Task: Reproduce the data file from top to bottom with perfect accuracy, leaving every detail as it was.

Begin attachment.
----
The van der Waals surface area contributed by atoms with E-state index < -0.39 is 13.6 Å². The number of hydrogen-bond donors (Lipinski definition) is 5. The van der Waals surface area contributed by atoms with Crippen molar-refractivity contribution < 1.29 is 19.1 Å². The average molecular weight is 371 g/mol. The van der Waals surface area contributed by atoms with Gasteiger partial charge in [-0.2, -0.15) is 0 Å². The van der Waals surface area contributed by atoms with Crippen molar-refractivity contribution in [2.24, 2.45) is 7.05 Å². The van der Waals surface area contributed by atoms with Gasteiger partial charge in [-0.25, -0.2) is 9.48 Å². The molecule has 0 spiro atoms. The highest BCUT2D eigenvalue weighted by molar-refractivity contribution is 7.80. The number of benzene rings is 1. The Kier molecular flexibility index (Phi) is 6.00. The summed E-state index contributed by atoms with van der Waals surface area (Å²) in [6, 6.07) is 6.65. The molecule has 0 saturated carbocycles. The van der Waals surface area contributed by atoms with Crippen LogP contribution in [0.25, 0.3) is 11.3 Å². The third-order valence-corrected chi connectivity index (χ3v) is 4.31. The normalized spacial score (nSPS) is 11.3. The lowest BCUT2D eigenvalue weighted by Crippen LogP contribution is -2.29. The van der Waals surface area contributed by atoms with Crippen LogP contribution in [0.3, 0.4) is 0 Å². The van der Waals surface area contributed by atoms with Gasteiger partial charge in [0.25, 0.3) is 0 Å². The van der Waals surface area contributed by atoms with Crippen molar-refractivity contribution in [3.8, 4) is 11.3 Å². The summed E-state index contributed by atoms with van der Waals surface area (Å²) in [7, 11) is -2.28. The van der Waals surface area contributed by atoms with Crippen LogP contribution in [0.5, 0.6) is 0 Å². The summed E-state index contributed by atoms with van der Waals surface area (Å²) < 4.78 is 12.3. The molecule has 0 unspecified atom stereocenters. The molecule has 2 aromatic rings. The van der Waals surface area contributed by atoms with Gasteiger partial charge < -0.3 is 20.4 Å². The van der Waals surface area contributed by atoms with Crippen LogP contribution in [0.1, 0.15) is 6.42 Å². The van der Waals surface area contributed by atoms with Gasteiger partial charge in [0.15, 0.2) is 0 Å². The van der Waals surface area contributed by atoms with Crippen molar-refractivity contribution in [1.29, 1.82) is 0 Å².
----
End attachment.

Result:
The van der Waals surface area contributed by atoms with E-state index < -0.39 is 13.6 Å². The number of hydrogen-bond donors (Lipinski definition) is 5. The van der Waals surface area contributed by atoms with Crippen molar-refractivity contribution < 1.29 is 19.1 Å². The average molecular weight is 371 g/mol. The van der Waals surface area contributed by atoms with Gasteiger partial charge in [-0.2, -0.15) is 0 Å². The van der Waals surface area contributed by atoms with Crippen molar-refractivity contribution in [2.24, 2.45) is 7.05 Å². The van der Waals surface area contributed by atoms with Gasteiger partial charge in [-0.25, -0.2) is 9.48 Å². The molecule has 0 spiro atoms. The highest BCUT2D eigenvalue weighted by molar-refractivity contribution is 7.80. The number of benzene rings is 1. The Kier molecular flexibility index (Phi) is 6.00. The summed E-state index contributed by atoms with van der Waals surface area (Å²) in [6, 6.07) is 6.65. The molecule has 0 saturated carbocycles. The van der Waals surface area contributed by atoms with Crippen LogP contribution in [0.25, 0.3) is 11.3 Å². The third-order valence-corrected chi connectivity index (χ3v) is 4.31. The normalized spacial score (nSPS) is 11.3. The lowest BCUT2D eigenvalue weighted by Crippen LogP contribution is -2.29. The van der Waals surface area contributed by atoms with Crippen LogP contribution in [0.3, 0.4) is 0 Å². The van der Waals surface area contributed by atoms with Gasteiger partial charge in [0.25, 0.3) is 0 Å². The van der Waals surface area contributed by atoms with Crippen molar-refractivity contribution in [3.8, 4) is 11.3 Å². The summed E-state index contributed by atoms with van der Waals surface area (Å²) in [7, 11) is -2.28. The van der Waals surface area contributed by atoms with Crippen LogP contribution in [0.5, 0.6) is 0 Å². The summed E-state index contributed by atoms with van der Waals surface area (Å²) < 4.78 is 12.3. The molecule has 0 unspecified atom stereocenters. The molecule has 2 aromatic rings. The van der Waals surface area contributed by atoms with Gasteiger partial charge < -0.3 is 20.4 Å². The van der Waals surface area contributed by atoms with Crippen LogP contribution in [0.1, 0.15) is 6.42 Å². The van der Waals surface area contributed by atoms with Gasteiger partial charge in [0.15, 0.2) is 0 Å². The van der Waals surface area contributed by atoms with Crippen molar-refractivity contribution in [1.29, 1.82) is 0 Å².